In this 'hybrid working' series, Chen Tang, Senior Associate of Strategy for Asia, shares how Unispace is turning the concept of hybrid working into an operational reality, with a step-by-step approach. The first step, align your stakeholders.
Most leadership teams agree that the way we work has changed and the office needs to adapt. However, deciding how the office needs to adapt is a complex process. If it is not clear how the proposed solution will work operationally, it may be deemed as ‘too risky.’
In some instances, this has resulted in organizations opting for a more familiar ‘pre-Covid’ office design. However, with 40% of employees indicating that they want to work from home up to three days a week, this a not only a missed opportunity for savings on space and rent, but it is also impacting the organization's ability to attract and retain top talent.
“The biggest challenge we’re helping organizations overcome right now is turning the concept of hybrid work into an operational reality,” explains Chen. “And what we’ve found over the past 15 months is that the early involvement and buy-in of leadership are imperative to hybrid success.”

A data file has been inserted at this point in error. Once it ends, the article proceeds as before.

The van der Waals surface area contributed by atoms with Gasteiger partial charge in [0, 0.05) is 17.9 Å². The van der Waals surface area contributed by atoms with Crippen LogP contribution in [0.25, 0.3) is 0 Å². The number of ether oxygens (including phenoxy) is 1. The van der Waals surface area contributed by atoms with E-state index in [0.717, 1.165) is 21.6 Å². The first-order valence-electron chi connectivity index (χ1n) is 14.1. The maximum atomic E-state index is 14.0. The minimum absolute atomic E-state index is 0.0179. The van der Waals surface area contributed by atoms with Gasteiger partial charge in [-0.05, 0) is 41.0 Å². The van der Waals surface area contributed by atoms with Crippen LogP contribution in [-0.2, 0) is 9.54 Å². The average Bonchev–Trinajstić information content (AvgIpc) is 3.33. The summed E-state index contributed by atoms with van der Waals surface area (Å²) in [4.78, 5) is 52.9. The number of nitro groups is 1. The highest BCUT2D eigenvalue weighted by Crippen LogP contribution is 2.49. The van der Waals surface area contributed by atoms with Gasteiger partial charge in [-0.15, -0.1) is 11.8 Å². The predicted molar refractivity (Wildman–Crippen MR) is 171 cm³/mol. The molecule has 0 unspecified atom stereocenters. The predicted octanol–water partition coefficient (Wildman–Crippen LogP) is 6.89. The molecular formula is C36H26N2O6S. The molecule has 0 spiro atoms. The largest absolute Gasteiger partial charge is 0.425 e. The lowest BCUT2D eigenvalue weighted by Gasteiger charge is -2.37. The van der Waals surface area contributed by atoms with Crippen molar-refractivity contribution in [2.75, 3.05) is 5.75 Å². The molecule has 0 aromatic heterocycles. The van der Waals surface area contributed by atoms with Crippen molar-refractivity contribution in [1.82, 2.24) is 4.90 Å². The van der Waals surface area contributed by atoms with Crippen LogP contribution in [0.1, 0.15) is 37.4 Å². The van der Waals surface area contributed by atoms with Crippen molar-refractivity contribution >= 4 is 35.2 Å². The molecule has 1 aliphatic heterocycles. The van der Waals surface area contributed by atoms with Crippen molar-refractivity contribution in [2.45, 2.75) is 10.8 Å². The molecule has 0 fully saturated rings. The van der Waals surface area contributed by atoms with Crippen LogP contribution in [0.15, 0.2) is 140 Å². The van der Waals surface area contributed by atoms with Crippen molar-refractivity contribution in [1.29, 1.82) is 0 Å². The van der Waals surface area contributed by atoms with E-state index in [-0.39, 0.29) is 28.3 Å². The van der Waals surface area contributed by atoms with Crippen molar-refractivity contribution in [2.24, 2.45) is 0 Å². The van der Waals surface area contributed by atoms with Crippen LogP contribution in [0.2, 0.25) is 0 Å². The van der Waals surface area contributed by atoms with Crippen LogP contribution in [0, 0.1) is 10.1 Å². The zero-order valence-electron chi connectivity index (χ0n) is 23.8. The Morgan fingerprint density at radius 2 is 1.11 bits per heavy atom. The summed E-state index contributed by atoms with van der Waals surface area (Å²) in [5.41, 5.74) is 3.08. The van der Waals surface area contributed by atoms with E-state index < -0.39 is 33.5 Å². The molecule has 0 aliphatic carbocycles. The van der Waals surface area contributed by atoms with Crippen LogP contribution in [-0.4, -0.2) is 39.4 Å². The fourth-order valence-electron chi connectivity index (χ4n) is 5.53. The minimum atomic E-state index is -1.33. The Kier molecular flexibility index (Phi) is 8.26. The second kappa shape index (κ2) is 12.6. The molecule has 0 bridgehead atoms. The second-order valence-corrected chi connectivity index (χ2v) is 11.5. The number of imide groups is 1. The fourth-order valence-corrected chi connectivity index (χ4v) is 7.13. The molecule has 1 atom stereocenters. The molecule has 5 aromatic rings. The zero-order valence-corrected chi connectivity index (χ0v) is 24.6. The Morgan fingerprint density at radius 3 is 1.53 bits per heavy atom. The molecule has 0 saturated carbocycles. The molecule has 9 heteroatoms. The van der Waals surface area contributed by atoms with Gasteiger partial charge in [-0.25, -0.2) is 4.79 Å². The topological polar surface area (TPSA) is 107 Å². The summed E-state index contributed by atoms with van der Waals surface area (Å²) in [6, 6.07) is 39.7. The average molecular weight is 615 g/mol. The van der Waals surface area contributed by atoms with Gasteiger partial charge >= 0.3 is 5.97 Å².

Early on in our strategy engagements, we have started to introduce some simple exercises to help workplace teams and leadership align on their vision for their future workplace.
The first step is to map out 'a week in the life' for an employee or business unit, pre and post-Covid. This helps leadership visualise how our working habits have changed and how the office will be used going forward.
The examples below are for a legal associate at a law firm.
In this example, it is clear that the associate is spending approximately 30% of their time in the office post-Covid, compared to around 90% pre-Covid, using the office more as a strategic resource for collaboration and client work. It is a starting point for determining what your organization-wide hybrid working model needs to look like.
The next exercise involves co-creating a workplace experience vision with leadership and business units such as HR and IT. The experience vision defines what the business is trying to achieve with the new office experience. The pillars are the key enablers to get right to achieve the desired vision.
Stay tuned for the next article in our series, where we dive deeper into how we turn the workplace experience vision and translate this into tangible spatial requirements and operating models.
If this has sparked interest in further conversation, download our framework for the post-Covid office, The Propeller Workplace or get in touch. We’re here to discuss your workplace ideas and challenges.
As Senior Associate of Strategy for Asia and over 10 years of experience in workplace transformation, Chen has worked all over the world, including in Singapore, Hong Kong, Australia, United Kingdom and France. He is an analytical thinker and active listener who applies a client-centric perspective on all projects to deliver customized workplace solutions that are sustainable and closely aligned with client needs. Connect with Chen on Linkedin